Equippers as Environmentalists: Re-Imagining Leadership in Today’s Western Church Part XVIII
After an introduction – Part I, Part II, Part III, and looking at the five mega shifts happening in our Western Culture – Part IV ,Part V, Part VI and Part VII, and Part VIII, now it is time to re-imagine leadership in this context. Part IX, Part X, Part XI, Part XII, Part XIII, Part XIV Part XV, Part XVI, Part XVII starts the re-imaginging process and this post continues and concludes it.
The Light Giver [Teacher] seeks to build a learning environment, especially as it relates to the sacred scripture. The master programmer’s approach to light giving is to have another bible study, while giving no time for people to practice what they have learned. Master programmers love to assemble large crowds to listen to them speak and often go to great lengths to put all of the church’s resources into the Sunday morning gathering to see that this happens. There is a lot of monologue but little dialogue and less time for practice, thus less learning.
The light giver living as an environmentalist has learned to activate some of the lessons that Jane Vella has fleshed out in her book, Learning to Listen, Learning to Teach.
Jane Vella’s 12 Principles for Adult Learning
1. Needs Assessment: The First Step in Dialogue
It is important to have a needs-oriented approach to learning, where the scratch meets the itch by asking the (political) question – “Who needs what as defined by whom?
2. Safety: Creating a Safe Environment for Learning
Creating an atmosphere where learners feel safe; where they can trust in the feasibility, relevance, and sequence of the learning objectives; where the learners can be both “creative and critical” in their response to the program in an affirming environment.
3. Sound Relationships: The Power of Friendship and Respect
The relationship between the teacher and student is vital. The more that the teacher can formally and informally create a relationship of mutual respect, the greater the motivation and learning potential of the adult learner.
4. Sequence and Reinforcement: Knowing Where and How to Begin
Based on the needs assessment, the teacher designs an appropriate sequence of lessons, from simple to complex and from group-supported to mastering the lessons alone, in a way the reinforces the learning outcomes. The Seven Steps of Planning: Who, Why, When, Where, What For, What, and How help design and reinforce the achievement-based objectives.
5. Praxis: Action with Reflection
Praxis is practice in dynamic relation with thought, where the learner engages in the practice of a new skill, attitude, or concept – then immediately reflects on what they just did. The process of action and reflection, practice and thought, is repeated in a cyclical process, each informing the other.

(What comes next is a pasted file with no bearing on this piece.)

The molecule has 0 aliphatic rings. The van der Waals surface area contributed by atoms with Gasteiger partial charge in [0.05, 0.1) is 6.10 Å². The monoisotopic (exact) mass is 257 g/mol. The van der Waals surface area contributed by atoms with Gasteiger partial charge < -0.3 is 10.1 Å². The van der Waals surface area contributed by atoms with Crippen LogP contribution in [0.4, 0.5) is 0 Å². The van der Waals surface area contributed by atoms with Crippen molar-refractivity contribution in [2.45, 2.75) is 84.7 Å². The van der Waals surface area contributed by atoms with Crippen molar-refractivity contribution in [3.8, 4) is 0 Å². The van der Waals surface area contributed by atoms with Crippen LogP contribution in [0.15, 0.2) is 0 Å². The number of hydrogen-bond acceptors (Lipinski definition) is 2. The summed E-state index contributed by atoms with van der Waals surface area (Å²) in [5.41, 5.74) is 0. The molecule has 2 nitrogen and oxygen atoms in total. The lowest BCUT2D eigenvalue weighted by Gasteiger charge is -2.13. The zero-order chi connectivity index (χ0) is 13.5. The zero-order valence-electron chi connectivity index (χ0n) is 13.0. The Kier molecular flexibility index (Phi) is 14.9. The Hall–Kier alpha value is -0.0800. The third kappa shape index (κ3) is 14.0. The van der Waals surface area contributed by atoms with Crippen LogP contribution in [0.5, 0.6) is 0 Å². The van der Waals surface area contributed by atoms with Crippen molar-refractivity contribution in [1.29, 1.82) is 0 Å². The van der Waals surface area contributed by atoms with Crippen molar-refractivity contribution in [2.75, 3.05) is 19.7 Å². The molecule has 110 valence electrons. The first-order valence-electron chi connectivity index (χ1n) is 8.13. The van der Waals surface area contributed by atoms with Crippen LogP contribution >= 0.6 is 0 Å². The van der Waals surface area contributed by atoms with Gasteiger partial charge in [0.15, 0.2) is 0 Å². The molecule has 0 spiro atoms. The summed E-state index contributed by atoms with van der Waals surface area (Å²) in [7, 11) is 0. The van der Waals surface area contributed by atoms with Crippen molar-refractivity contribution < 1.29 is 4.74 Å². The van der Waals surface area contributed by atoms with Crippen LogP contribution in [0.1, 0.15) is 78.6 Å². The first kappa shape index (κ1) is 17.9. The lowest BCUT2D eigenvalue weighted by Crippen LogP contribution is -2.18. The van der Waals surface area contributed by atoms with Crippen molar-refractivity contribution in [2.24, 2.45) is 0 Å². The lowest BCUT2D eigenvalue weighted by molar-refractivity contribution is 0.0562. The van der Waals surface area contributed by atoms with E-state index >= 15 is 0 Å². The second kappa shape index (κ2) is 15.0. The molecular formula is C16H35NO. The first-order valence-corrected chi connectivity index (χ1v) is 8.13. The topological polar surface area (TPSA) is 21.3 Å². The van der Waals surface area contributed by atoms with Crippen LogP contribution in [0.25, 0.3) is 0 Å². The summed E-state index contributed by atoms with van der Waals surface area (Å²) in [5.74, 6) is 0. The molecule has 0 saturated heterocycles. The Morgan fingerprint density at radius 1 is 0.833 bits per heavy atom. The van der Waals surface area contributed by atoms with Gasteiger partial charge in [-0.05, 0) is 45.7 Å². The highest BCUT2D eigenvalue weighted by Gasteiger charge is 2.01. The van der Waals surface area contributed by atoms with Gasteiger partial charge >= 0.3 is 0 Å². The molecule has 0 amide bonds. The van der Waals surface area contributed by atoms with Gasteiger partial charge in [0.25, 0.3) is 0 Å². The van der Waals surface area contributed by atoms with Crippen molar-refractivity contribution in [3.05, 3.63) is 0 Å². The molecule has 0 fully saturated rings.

6. Respect for Learners: Learners as Subjects of Their Own Learning
To the extent it is possible, allow adult learners to determine what occurs in a learning event, based on their needs assessment and the Seven Steps of Planning.
7. Learning with Ideas, Feelings, and Actions
Active learning is more effective than passive learning and requires learning objectives that help people think, feel, and do.
8. Immediacy: Teaching What is Really Useful
Inviting people to immediately use a skill and see its benefit gives them the motivation to continue to learn more of the skills set out in the learning sequence.
9. Clear Roles: Reinforcement of Human Equity between Teacher and Student
The goal is to do whatever is necessary to foster honest dialogue so that adults can learn together – while simultaneously clarifying who has a deliberate voice and who has a consultative voice.
10. Teamwork: How People Learn Together
Using small groups in healthy competition with each other, learners can provide reinforcement and constructive feedback to one another, enabling effective learning.
11. Engagement: Learning As an Active Process
The goal is not to cover a set of materials, but to allow the learner to engage in an active process of learning by doing.
12. Accountability: Success Is in the Eyes of the Learner
In the end, the educator wants to understand if the learner has actually learned the achievement-based outcomes. The best way to determine if someone has learned is to see if the learner is able to put into action what they have learned and if they have confidence that they “know that they know.”
The environmentalist understands that real knowledge is living knowledge and finds unique ways to guide people into praxis rhythm where those who learn take time to practice and reflect on what they are learning in a cyclical way, each informing the other. They involve people in active learning, while the master programmer approach is virtually exclusively passive.
It has been noted by many that we live in the information age. We collect more information, read more books, attend more conferences, surf more Web sites – but we still lack our transformation. Could it be that James’ words are relevant to us all when he tells us that learning without doing creates delusion?
The next post, which is the last in this series, will include the conclusion and bibliography.